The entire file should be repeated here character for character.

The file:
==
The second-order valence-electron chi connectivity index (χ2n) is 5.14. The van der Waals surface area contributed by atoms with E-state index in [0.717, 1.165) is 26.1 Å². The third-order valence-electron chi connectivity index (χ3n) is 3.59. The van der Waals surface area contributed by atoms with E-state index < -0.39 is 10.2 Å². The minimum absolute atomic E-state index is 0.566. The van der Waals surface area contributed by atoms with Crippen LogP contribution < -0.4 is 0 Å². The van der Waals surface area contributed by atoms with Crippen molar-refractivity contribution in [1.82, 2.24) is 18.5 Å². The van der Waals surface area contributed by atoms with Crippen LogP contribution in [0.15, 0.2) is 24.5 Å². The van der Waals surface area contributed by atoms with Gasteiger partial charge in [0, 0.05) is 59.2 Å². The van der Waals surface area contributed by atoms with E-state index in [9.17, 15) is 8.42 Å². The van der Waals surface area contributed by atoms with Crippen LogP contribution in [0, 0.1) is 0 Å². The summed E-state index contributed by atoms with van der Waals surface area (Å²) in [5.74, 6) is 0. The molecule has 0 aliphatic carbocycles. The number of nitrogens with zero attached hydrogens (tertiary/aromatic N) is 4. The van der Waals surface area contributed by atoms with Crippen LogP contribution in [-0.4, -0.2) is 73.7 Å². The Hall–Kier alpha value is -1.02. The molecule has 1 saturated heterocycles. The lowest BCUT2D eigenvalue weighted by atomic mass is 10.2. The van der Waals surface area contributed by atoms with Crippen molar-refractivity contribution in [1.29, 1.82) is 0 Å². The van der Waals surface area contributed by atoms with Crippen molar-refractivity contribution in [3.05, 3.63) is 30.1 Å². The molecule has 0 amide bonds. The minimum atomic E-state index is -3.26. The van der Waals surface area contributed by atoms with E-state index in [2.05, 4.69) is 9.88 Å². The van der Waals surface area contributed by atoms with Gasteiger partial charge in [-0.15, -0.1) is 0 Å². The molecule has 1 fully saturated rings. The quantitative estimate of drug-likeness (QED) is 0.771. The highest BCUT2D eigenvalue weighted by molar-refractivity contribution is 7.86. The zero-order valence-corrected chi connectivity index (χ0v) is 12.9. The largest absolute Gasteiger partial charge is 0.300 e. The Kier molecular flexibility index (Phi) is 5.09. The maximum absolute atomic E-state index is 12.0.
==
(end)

The second-order valence-electron chi connectivity index (χ2n) is 5.14. The van der Waals surface area contributed by atoms with E-state index in [0.717, 1.165) is 26.1 Å². The third-order valence-electron chi connectivity index (χ3n) is 3.59. The van der Waals surface area contributed by atoms with E-state index < -0.39 is 10.2 Å². The minimum absolute atomic E-state index is 0.566. The van der Waals surface area contributed by atoms with Crippen LogP contribution < -0.4 is 0 Å². The van der Waals surface area contributed by atoms with Crippen molar-refractivity contribution in [1.82, 2.24) is 18.5 Å². The van der Waals surface area contributed by atoms with Crippen LogP contribution in [0.15, 0.2) is 24.5 Å². The van der Waals surface area contributed by atoms with Gasteiger partial charge in [0, 0.05) is 59.2 Å². The van der Waals surface area contributed by atoms with E-state index in [9.17, 15) is 8.42 Å². The van der Waals surface area contributed by atoms with Crippen LogP contribution in [0, 0.1) is 0 Å². The summed E-state index contributed by atoms with van der Waals surface area (Å²) in [5.74, 6) is 0. The molecule has 0 aliphatic carbocycles. The number of nitrogens with zero attached hydrogens (tertiary/aromatic N) is 4. The van der Waals surface area contributed by atoms with Crippen LogP contribution in [-0.4, -0.2) is 73.7 Å². The Hall–Kier alpha value is -1.02. The molecule has 1 saturated heterocycles. The lowest BCUT2D eigenvalue weighted by atomic mass is 10.2. The van der Waals surface area contributed by atoms with Crippen molar-refractivity contribution in [1.29, 1.82) is 0 Å². The van der Waals surface area contributed by atoms with Crippen molar-refractivity contribution in [3.05, 3.63) is 30.1 Å². The molecule has 0 amide bonds. The minimum atomic E-state index is -3.26. The van der Waals surface area contributed by atoms with E-state index in [2.05, 4.69) is 9.88 Å². The van der Waals surface area contributed by atoms with Gasteiger partial charge in [-0.15, -0.1) is 0 Å². The molecule has 1 fully saturated rings. The quantitative estimate of drug-likeness (QED) is 0.771. The highest BCUT2D eigenvalue weighted by molar-refractivity contribution is 7.86. The zero-order valence-corrected chi connectivity index (χ0v) is 12.9. The largest absolute Gasteiger partial charge is 0.300 e. The Kier molecular flexibility index (Phi) is 5.09. The maximum absolute atomic E-state index is 12.0.